This week, it’s all about factors: how is Value coping in a Growth-driven world?; and an assessment of usefulness of factor indices.
15 September 2020
Quote of the Week:
"If you are so pessimistic, then why don't you consider the value of the Vision Fund as zero. Then there is no downside."
Still the Bridesmaid: Value in a Growth Driven World
Has the Growth sell-off been good for Value? In short, no.
The rolling 12-month spread between the Russell 1000 Value and Growth indices reached 44% at the end of August, its highest level since the inception of the index, surpassing even the Growth stock mania of the tech bubble at the turn of the millennium. Whilst it has since fallen back to 38% as of 11 September, the environment remains extreme.
But what makes the picture even more disconcerting is that this spread widening has occurred against the backdrop of a sharp Momentum selloff during August – with large cap Momentum down 6.4% and small cap down 3.6%. Since Momentum had previously consisted of large-cap Growth names, the fact that the Growth-Value spread has not narrowed is indicative of largely flat month for Value.
Figure 1. Russell 1000 - Rolling 12-month Spread
Source: Bloomberg, Man Numeric; as of 11 September 2020.
What’s the ‘Value’ of Factor Indices?
Do factor indices actually represent the performance of their eponymous factors? It should be a simple question to answer, but maddeningly, an affirmative answer isn’t always possible.
The devil lies in the detail of the underlying stocks – for instance, a company may have a lot of Growth characteristics, but it might also have some Momentum or other factor indicators besides. Figure 2 shows the example of two representations of Value performance in the Asia ex-Japan market since the beginning of the year. These two measures aim to capture the returns of the same factor, yet the MSCI index has seen a more than 30% drawdown while Barra performance has remained flat. Why should this be so?
Figure 2. Value vs. Value
Source: Bloomberg, MSCI, Barra; as of 27 July 2020.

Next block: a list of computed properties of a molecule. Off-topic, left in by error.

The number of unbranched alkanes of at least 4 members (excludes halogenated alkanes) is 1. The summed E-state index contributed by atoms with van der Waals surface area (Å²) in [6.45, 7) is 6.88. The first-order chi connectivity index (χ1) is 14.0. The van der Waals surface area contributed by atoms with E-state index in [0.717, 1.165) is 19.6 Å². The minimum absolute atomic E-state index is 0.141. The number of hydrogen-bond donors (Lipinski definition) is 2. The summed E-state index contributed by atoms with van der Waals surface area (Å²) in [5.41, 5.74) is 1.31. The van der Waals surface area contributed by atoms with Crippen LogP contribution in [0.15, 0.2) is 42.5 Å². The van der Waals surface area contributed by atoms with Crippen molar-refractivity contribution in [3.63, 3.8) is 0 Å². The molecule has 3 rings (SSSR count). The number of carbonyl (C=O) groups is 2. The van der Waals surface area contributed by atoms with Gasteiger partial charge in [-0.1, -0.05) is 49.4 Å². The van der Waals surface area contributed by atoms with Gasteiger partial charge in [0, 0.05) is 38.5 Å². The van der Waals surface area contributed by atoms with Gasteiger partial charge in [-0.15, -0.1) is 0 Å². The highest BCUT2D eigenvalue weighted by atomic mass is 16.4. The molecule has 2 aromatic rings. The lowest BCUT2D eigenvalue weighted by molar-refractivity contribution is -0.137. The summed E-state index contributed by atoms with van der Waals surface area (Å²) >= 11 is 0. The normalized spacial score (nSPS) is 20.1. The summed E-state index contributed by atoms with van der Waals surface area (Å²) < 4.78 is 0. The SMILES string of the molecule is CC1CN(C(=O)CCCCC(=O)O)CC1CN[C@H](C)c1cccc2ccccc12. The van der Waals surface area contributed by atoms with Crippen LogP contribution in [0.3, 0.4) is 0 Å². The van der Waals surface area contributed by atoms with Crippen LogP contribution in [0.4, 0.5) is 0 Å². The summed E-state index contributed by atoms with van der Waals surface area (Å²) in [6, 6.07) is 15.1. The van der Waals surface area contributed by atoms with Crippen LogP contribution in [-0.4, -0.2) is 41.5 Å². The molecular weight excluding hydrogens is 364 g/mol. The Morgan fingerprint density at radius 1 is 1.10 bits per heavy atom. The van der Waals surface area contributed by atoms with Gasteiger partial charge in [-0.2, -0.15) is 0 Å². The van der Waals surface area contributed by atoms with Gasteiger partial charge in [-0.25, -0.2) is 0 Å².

The answer lies in the nature of MSCI’s stock-specific risk on the one hand and the resulting secondary factor exposures on the other. The MSCI AC Asia ex Japan Value Index is calculated on a total return basis and, according to our calculations, a full one half of its returns can be attributed to idiosyncratic risk and the other half to factor performance and not all of it is a result of its Value exposure.
If we consider the Barra performance to be the ‘pure’ expression of the Value factor in this region, other factors must be weighing on the performance of the MSCI index. In the decomposed factor breakdown, we can see that while Value is a strong contributor, Momentum and Growth are the real culprits for the index’s underperformance, both showing negative returns year-to-date.
Figure 3. Decomposed Factors of the MSCI AC Asia ex Japan Value Index
Source: Bloomberg, MSCI; as of 28 August 2020.
Unintentional secondary exposures are not unique to this factor or region. Investors looking to add or monitor their factor exposure should therefore be careful when considering ‘single’ factor indices and pay greater attention to the breakdown of factor composites as well as idiosyncratic contributions to performance.
With contribution from: Dan Taylor (CIO – Man Numeric) and Ikitsa Anastasov (Deputy Portfolio Manager – Man GLG).